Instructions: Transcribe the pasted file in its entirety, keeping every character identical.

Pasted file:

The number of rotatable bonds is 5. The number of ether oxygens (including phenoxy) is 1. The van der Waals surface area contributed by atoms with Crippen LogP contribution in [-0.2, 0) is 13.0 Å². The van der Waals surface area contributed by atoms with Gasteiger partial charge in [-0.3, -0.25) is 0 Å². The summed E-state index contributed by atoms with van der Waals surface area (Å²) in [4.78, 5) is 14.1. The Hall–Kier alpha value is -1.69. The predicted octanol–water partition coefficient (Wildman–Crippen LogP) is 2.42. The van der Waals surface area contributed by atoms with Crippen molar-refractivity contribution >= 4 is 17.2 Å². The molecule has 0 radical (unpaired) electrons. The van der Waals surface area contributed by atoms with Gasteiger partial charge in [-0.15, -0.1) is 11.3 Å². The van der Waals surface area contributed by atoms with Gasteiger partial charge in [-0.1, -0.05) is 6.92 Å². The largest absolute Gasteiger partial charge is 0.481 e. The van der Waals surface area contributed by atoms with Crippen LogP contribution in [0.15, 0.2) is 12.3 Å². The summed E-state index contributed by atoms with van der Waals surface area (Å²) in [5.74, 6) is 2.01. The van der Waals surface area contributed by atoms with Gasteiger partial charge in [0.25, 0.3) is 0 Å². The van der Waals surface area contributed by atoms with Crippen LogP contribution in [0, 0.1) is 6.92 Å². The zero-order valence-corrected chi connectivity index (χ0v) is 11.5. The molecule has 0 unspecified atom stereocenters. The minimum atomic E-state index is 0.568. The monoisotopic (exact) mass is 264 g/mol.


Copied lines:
The number of rotatable bonds is 5. The number of ether oxygens (including phenoxy) is 1. The van der Waals surface area contributed by atoms with Crippen LogP contribution in [-0.2, 0) is 13.0 Å². The van der Waals surface area contributed by atoms with Gasteiger partial charge in [-0.3, -0.25) is 0 Å². The summed E-state index contributed by atoms with van der Waals surface area (Å²) in [4.78, 5) is 14.1. The Hall–Kier alpha value is -1.69. The predicted octanol–water partition coefficient (Wildman–Crippen LogP) is 2.42. The van der Waals surface area contributed by atoms with Crippen molar-refractivity contribution >= 4 is 17.2 Å². The molecule has 0 radical (unpaired) electrons. The van der Waals surface area contributed by atoms with Gasteiger partial charge in [-0.15, -0.1) is 11.3 Å². The van der Waals surface area contributed by atoms with Gasteiger partial charge in [-0.1, -0.05) is 6.92 Å². The largest absolute Gasteiger partial charge is 0.481 e. The van der Waals surface area contributed by atoms with Crippen LogP contribution in [0.15, 0.2) is 12.3 Å². The summed E-state index contributed by atoms with van der Waals surface area (Å²) in [5.74, 6) is 2.01. The van der Waals surface area contributed by atoms with Gasteiger partial charge in [0.25, 0.3) is 0 Å². The van der Waals surface area contributed by atoms with Crippen LogP contribution in [0, 0.1) is 6.92 Å². The zero-order valence-corrected chi connectivity index (χ0v) is 11.5. The molecule has 0 unspecified atom stereocenters. The minimum atomic E-state index is 0.568. The monoisotopic (exact) mass is 264 g/mol.